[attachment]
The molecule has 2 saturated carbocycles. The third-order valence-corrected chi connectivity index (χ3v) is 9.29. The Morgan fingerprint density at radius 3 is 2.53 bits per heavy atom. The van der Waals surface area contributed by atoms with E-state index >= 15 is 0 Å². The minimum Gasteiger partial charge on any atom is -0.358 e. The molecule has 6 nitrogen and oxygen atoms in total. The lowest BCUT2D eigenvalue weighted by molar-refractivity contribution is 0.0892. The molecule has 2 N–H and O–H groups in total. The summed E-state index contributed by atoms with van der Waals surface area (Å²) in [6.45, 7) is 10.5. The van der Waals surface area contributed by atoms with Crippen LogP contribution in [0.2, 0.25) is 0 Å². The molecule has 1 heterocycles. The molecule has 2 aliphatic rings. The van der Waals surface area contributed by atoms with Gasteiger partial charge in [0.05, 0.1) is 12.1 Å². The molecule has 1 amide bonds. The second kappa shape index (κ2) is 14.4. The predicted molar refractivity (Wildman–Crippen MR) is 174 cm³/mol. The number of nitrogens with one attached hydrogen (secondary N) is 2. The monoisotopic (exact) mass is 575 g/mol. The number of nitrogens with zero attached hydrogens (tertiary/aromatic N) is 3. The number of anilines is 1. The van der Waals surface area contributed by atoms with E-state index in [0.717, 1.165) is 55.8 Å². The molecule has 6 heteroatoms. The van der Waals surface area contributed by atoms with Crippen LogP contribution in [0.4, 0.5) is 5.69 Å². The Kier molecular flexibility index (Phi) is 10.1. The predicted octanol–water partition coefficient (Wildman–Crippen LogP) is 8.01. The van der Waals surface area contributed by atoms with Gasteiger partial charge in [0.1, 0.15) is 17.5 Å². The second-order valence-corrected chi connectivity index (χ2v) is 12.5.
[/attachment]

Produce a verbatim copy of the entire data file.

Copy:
The molecule has 2 saturated carbocycles. The third-order valence-corrected chi connectivity index (χ3v) is 9.29. The Morgan fingerprint density at radius 3 is 2.53 bits per heavy atom. The van der Waals surface area contributed by atoms with E-state index >= 15 is 0 Å². The minimum Gasteiger partial charge on any atom is -0.358 e. The molecule has 6 nitrogen and oxygen atoms in total. The lowest BCUT2D eigenvalue weighted by molar-refractivity contribution is 0.0892. The molecule has 2 N–H and O–H groups in total. The summed E-state index contributed by atoms with van der Waals surface area (Å²) in [6.45, 7) is 10.5. The van der Waals surface area contributed by atoms with Crippen LogP contribution in [0.2, 0.25) is 0 Å². The molecule has 1 heterocycles. The molecule has 2 aliphatic rings. The van der Waals surface area contributed by atoms with Gasteiger partial charge in [0.05, 0.1) is 12.1 Å². The molecule has 1 amide bonds. The second kappa shape index (κ2) is 14.4. The predicted molar refractivity (Wildman–Crippen MR) is 174 cm³/mol. The number of nitrogens with one attached hydrogen (secondary N) is 2. The monoisotopic (exact) mass is 575 g/mol. The number of nitrogens with zero attached hydrogens (tertiary/aromatic N) is 3. The number of anilines is 1. The van der Waals surface area contributed by atoms with E-state index in [0.717, 1.165) is 55.8 Å². The molecule has 6 heteroatoms. The van der Waals surface area contributed by atoms with Crippen LogP contribution in [0.4, 0.5) is 5.69 Å². The Kier molecular flexibility index (Phi) is 10.1. The predicted octanol–water partition coefficient (Wildman–Crippen LogP) is 8.01. The van der Waals surface area contributed by atoms with Gasteiger partial charge in [0.1, 0.15) is 17.5 Å². The second-order valence-corrected chi connectivity index (χ2v) is 12.5.